Larry Dierker’s ’97 Astros Band

“Larry Dierker’s ’97 Astros Band”

(to the tune of Sgt. Pepper by the Beatles)

It was twenty years ago today
Larry Dierker taught the band to play
They’ve been going in and out of style
But they’re guaranteed to raise a smile
So may I introduce to you
The act you’ve known for all these years
Larry Dierker’s ’97 Astros Band

We’re Larry Dierker’s ’97 Astros Band

We hope you will enjoy the show

We’re Larry Dierker’s ’97 Astros Band
Sit back and let the evening go
Larry Dierker’s Astros, Larry Dierker’s Astros
Larry Dierker’s ’97 Astros Band

It’s wonderful to be here
It’s certainly a thrill
You’re such a lovely audience
We’d like to take you home with us
We’d love to take you home

I don’t really want to stop the show
But I thought that you might like to know
Jose Lima’s going to sing a song
And he wants the band to sing along
So let me introduce to you
The one and only Billy Spiers
And Larry Dierker’s ’97 Astros Band

*******************

The Amazing Mr. Dierker. Unless you are a millennial by birth, you should remember the whole Dierker five-year “joy ride” as Astros manager from 1997 to 2001. You will also remember that Larry got there on the heels of a 32-year career as an iconic Astros pitcher, sports writer, and radio/tv broadcaster for the club before he stepped onto the field and became the most significant figure in the club’s greatest era for finally proving that the Astros could be a consistent winner in Major League Baseball. From 1997 through 2001, the Astros either won or tied St. Louis as co-champions of the NL Central in 4 of his 5 seasons under the field guidance of Larry Dierker, establishing a beach head on the public’s trust that winning would be the normal level of expectation in Houston – and not the once in a while aberration of a team that could not afford success on a steady annual basis.

During Dierker’s reign, 2000, the club’s first season at the downtown ballpark we now know as Minute Maid Park, was the only season that the Astros finished out of the money. The main reason we’ve always assigned to that bleep was that some of the players, mainly pitchers, and namely Jose Lima, had been too psyched out by the short porch in the new left field to keep their acts together. They crumbled in 2000, but then got it together to make another playoff run in 2001, Dierker’s last season before retiring from the chase.

And what a chase and great impact Dierker’s managerial era still has upon Houston baseball today. And it also must not go without saying. All Larry Dierker had to do, beyond hearing and heeding his call to greatness, was to survive a 1999 dugout collapse from a brain tumor that could have easily ended his life and made this whole topic of sporting accomplishment even less important in the grand scheme of things.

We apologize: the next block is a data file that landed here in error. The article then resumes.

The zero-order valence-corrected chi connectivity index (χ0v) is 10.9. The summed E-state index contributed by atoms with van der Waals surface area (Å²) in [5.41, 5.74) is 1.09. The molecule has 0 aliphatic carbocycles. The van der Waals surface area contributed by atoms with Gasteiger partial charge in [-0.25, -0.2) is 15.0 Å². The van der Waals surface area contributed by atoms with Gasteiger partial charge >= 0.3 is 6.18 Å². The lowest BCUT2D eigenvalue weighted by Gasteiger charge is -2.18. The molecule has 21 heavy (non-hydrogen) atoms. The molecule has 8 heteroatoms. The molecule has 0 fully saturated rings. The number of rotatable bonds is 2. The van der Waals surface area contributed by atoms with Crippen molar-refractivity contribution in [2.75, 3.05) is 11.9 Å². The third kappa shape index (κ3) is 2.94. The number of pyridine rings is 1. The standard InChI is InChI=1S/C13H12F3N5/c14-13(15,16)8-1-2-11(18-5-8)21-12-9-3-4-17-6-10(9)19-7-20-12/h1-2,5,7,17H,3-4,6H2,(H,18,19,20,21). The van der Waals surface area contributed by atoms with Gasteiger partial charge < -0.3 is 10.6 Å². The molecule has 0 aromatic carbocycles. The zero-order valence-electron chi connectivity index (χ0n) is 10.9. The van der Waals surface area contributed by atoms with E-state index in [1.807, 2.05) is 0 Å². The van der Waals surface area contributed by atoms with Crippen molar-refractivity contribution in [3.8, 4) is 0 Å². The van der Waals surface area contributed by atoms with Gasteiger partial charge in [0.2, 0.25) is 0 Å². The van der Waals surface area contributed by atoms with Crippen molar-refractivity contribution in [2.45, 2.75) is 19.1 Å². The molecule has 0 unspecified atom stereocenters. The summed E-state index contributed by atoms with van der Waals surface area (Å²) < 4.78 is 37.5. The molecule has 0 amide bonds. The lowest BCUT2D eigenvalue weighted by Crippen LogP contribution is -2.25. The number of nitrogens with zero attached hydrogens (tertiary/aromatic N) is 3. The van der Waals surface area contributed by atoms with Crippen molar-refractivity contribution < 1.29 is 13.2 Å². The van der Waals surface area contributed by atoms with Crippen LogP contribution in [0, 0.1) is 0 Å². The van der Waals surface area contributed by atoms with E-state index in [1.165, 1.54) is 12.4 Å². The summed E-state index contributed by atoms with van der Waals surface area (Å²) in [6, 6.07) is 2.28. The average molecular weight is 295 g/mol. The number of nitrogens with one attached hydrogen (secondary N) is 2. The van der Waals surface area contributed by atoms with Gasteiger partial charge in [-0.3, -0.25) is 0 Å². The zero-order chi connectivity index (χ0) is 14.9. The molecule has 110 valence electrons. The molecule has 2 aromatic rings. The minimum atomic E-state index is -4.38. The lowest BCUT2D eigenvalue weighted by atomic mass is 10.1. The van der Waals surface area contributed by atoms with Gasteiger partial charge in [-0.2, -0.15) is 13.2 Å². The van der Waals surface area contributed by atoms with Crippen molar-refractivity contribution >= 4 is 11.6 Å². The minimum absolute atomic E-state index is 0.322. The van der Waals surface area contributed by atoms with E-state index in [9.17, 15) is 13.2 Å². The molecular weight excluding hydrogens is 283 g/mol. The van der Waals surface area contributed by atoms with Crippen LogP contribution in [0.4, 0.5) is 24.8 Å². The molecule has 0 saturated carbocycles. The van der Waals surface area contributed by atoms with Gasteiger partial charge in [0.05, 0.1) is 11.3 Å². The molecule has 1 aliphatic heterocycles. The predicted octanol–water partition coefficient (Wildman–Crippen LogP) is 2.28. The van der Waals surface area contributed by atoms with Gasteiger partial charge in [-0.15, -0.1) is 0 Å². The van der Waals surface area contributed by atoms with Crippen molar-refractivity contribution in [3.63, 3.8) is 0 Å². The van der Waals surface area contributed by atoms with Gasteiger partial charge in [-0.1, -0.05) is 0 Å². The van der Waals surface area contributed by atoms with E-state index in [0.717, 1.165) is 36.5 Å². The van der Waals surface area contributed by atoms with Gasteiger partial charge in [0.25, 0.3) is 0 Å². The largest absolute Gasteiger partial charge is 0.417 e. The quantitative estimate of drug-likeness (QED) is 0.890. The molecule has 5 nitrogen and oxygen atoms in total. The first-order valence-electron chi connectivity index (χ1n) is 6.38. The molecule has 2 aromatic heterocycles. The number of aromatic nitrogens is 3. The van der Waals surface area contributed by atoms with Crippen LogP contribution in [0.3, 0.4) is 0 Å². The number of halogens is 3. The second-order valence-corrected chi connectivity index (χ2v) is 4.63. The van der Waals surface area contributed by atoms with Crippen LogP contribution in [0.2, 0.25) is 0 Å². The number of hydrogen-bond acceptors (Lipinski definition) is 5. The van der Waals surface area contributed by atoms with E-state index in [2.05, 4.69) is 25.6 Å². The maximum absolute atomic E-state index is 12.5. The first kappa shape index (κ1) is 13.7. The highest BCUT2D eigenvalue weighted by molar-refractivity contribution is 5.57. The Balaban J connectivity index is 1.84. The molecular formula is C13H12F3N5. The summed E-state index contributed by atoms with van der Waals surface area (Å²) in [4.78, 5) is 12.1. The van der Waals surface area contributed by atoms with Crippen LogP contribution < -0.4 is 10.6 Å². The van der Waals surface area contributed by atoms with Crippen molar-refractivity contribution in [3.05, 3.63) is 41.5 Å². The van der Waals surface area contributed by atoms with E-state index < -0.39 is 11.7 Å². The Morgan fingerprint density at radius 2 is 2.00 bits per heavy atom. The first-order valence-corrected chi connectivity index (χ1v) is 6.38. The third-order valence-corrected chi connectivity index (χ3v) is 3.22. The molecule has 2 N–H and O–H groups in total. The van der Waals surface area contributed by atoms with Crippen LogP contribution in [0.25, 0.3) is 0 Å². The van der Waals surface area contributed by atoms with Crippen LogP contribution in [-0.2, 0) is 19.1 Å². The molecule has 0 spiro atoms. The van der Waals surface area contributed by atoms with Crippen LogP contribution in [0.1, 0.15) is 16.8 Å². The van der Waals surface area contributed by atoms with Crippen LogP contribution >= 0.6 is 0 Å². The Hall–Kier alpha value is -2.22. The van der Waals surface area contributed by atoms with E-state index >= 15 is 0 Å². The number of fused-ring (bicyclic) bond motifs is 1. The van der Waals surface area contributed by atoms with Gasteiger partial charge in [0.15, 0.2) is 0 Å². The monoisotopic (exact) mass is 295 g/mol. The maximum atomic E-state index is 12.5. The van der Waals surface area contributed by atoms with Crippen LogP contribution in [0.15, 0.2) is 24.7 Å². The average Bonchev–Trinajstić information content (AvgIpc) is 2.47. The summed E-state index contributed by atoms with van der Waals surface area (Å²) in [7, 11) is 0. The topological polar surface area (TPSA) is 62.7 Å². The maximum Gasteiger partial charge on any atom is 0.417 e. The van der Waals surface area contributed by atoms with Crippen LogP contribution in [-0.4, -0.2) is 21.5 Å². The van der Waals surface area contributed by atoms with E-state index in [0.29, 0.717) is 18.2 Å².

But Larry didn’t die. Thank God. And he did survive to achieve greatness as a manager. Of course, the gifts of Biggio, Bagwell, and Berkman helped him a little bit too long along the way, but even their individual greatness performances would have been too little had someone not pulled them all into a winning team – and that’s what the Houston Astros finally became under Larry Dierker. They became and have remained a winning team, even when losing during rebuilding was part of the plan for this great club that represents the Astros in 2017.

The consistent annual winning attitude was installed during the Dierker managerial era – starting in 1997.

Here’s how former Astros pitcher Shane Reynolds described Dierker’s contributions twenty years ago during his 3rd inning discussion in the booth with AT&T Sports.net broadcasters Todd Kalas and Geoff Blum. When asked what brought the ’97 Astros pitchers to greater success over more innings pitched than before, here’s exactly what Shane Reynolds had to say:

“What helped us the most was Larry Dierker. He took myself, Mike Hampton, Jose Lima, Daryl Kile, and Chris Holt aside in spring training and said, ‘Look, guys, you’re starting pitchers. If you get into trouble by the 4th inning, don’t look over your shoulder expecting me to come out and get you.  The best way for you guys to learn to pitch (as starters) is – when you get in trouble, figure it out. Eventually, you’re going to learn how to get yourself out of trouble. – And once that happens, it’s going to snowball.’ – And I think that’s what happened with us. We relaxed. We got comfortable.”

Reynolds added that pitching in the Astrodome from 1997 through 1999 did help him relax when he was faced with pitching himself out of trouble. The deep outfield distances must’ve been like having an extra outfielder for a pitcher in distress. It’s not hard to see how that 315′ wall in left field at the new downtown park gave some of the guys who counted too much on the Dome to be their extra fielder to relax in the new environs during that first season downtown, but that fact doesn’t detract from the appreciation that came through in the explanation that Shane Reynolds shared with the whole world today about his gratitude for the lessons he and the others learned from Mr. Dierker.

It was twenty years ago today
Larry Dierker taught the band to play

And did he ever teach them well!

Thanks for joining our side of the baseball wars on your 18th birthday, Sgt. Dierker. We treasure the gift of your living presence in the history of Houston baseball.

********************

Bill McCurdy

Principal Writer, Editor, Publisher

The Pecan Park Eagle

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One Response to “Larry Dierker’s ’97 Astros Band”

  1. Dick O'Neal Says:

    Absolutely! Larry was a great inspiration to the Houston Organization. But even more importantly is he is a fine man off the field and I consider a dear friend. His testimonial in my book will always be special to me!!

    Dick “Lefty” O’Neal

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